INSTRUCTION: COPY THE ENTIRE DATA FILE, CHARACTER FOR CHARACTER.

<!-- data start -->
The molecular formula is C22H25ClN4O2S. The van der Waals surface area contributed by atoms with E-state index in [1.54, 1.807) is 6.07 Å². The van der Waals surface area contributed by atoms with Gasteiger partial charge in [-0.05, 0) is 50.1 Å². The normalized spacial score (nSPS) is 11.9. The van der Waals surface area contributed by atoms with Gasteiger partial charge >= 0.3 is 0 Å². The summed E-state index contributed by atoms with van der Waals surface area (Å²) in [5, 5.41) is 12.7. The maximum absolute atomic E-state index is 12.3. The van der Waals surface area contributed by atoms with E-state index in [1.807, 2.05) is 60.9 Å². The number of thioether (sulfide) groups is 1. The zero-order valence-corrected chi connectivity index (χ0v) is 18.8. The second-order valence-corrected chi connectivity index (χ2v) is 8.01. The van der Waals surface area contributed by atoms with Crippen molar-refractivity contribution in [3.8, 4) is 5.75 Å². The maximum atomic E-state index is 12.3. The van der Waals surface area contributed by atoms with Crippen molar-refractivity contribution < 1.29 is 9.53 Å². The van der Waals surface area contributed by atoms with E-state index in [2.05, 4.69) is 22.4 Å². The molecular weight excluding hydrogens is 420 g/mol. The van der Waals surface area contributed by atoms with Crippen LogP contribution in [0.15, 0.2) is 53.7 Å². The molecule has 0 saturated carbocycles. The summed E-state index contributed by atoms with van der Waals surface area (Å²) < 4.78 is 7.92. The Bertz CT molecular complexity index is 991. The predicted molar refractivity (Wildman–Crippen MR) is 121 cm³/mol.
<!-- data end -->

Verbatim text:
The molecular formula is C22H25ClN4O2S. The van der Waals surface area contributed by atoms with E-state index in [1.54, 1.807) is 6.07 Å². The van der Waals surface area contributed by atoms with Gasteiger partial charge in [-0.05, 0) is 50.1 Å². The normalized spacial score (nSPS) is 11.9. The van der Waals surface area contributed by atoms with Gasteiger partial charge >= 0.3 is 0 Å². The summed E-state index contributed by atoms with van der Waals surface area (Å²) in [5, 5.41) is 12.7. The maximum absolute atomic E-state index is 12.3. The van der Waals surface area contributed by atoms with E-state index in [1.807, 2.05) is 60.9 Å². The number of thioether (sulfide) groups is 1. The zero-order valence-corrected chi connectivity index (χ0v) is 18.8. The second-order valence-corrected chi connectivity index (χ2v) is 8.01. The van der Waals surface area contributed by atoms with Crippen molar-refractivity contribution in [3.8, 4) is 5.75 Å². The maximum atomic E-state index is 12.3. The van der Waals surface area contributed by atoms with Crippen molar-refractivity contribution < 1.29 is 9.53 Å². The van der Waals surface area contributed by atoms with E-state index in [2.05, 4.69) is 22.4 Å². The molecular weight excluding hydrogens is 420 g/mol. The van der Waals surface area contributed by atoms with Crippen LogP contribution in [0.15, 0.2) is 53.7 Å². The molecule has 0 saturated carbocycles. The summed E-state index contributed by atoms with van der Waals surface area (Å²) < 4.78 is 7.92. The Bertz CT molecular complexity index is 991. The predicted molar refractivity (Wildman–Crippen MR) is 121 cm³/mol.